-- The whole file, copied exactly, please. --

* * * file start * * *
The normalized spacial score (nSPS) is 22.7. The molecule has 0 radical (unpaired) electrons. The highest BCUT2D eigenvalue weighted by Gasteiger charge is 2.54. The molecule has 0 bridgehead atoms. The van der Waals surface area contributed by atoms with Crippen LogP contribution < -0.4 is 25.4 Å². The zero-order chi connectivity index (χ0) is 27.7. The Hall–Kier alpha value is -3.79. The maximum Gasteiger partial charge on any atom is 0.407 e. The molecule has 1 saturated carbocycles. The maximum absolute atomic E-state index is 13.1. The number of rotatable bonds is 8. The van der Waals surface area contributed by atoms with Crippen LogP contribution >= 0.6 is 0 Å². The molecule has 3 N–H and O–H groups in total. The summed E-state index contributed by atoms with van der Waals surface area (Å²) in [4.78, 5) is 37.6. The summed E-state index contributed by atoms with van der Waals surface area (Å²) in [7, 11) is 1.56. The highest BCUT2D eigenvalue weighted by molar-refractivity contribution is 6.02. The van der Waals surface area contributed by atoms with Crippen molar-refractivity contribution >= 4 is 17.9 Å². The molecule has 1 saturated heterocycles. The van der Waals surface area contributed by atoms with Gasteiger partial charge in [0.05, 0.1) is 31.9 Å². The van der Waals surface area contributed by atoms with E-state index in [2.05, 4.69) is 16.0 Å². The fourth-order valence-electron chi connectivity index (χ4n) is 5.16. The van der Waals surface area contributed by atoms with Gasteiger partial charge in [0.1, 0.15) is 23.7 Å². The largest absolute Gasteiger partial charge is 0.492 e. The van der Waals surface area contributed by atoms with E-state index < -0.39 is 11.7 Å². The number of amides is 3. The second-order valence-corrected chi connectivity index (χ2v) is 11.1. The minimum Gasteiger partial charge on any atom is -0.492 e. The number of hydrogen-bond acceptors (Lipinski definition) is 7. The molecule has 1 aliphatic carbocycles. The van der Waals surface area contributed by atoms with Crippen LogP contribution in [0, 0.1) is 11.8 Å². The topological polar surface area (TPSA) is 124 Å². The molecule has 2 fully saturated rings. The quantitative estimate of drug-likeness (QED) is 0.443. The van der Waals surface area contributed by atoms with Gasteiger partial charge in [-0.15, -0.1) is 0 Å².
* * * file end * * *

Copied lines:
The normalized spacial score (nSPS) is 22.7. The molecule has 0 radical (unpaired) electrons. The highest BCUT2D eigenvalue weighted by Gasteiger charge is 2.54. The molecule has 0 bridgehead atoms. The van der Waals surface area contributed by atoms with Crippen LogP contribution < -0.4 is 25.4 Å². The zero-order chi connectivity index (χ0) is 27.7. The Hall–Kier alpha value is -3.79. The maximum Gasteiger partial charge on any atom is 0.407 e. The molecule has 1 saturated carbocycles. The maximum absolute atomic E-state index is 13.1. The number of rotatable bonds is 8. The van der Waals surface area contributed by atoms with Crippen LogP contribution >= 0.6 is 0 Å². The molecule has 3 N–H and O–H groups in total. The summed E-state index contributed by atoms with van der Waals surface area (Å²) in [4.78, 5) is 37.6. The summed E-state index contributed by atoms with van der Waals surface area (Å²) in [7, 11) is 1.56. The highest BCUT2D eigenvalue weighted by molar-refractivity contribution is 6.02. The van der Waals surface area contributed by atoms with Crippen molar-refractivity contribution >= 4 is 17.9 Å². The molecule has 1 saturated heterocycles. The van der Waals surface area contributed by atoms with Gasteiger partial charge in [0.05, 0.1) is 31.9 Å². The van der Waals surface area contributed by atoms with E-state index in [2.05, 4.69) is 16.0 Å². The fourth-order valence-electron chi connectivity index (χ4n) is 5.16. The van der Waals surface area contributed by atoms with Gasteiger partial charge in [0.1, 0.15) is 23.7 Å². The largest absolute Gasteiger partial charge is 0.492 e. The van der Waals surface area contributed by atoms with E-state index < -0.39 is 11.7 Å². The number of amides is 3. The second-order valence-corrected chi connectivity index (χ2v) is 11.1. The minimum Gasteiger partial charge on any atom is -0.492 e. The number of hydrogen-bond acceptors (Lipinski definition) is 7. The molecule has 1 aliphatic carbocycles. The van der Waals surface area contributed by atoms with Crippen LogP contribution in [0, 0.1) is 11.8 Å². The topological polar surface area (TPSA) is 124 Å². The molecule has 2 fully saturated rings. The quantitative estimate of drug-likeness (QED) is 0.443. The van der Waals surface area contributed by atoms with Gasteiger partial charge in [-0.15, -0.1) is 0 Å².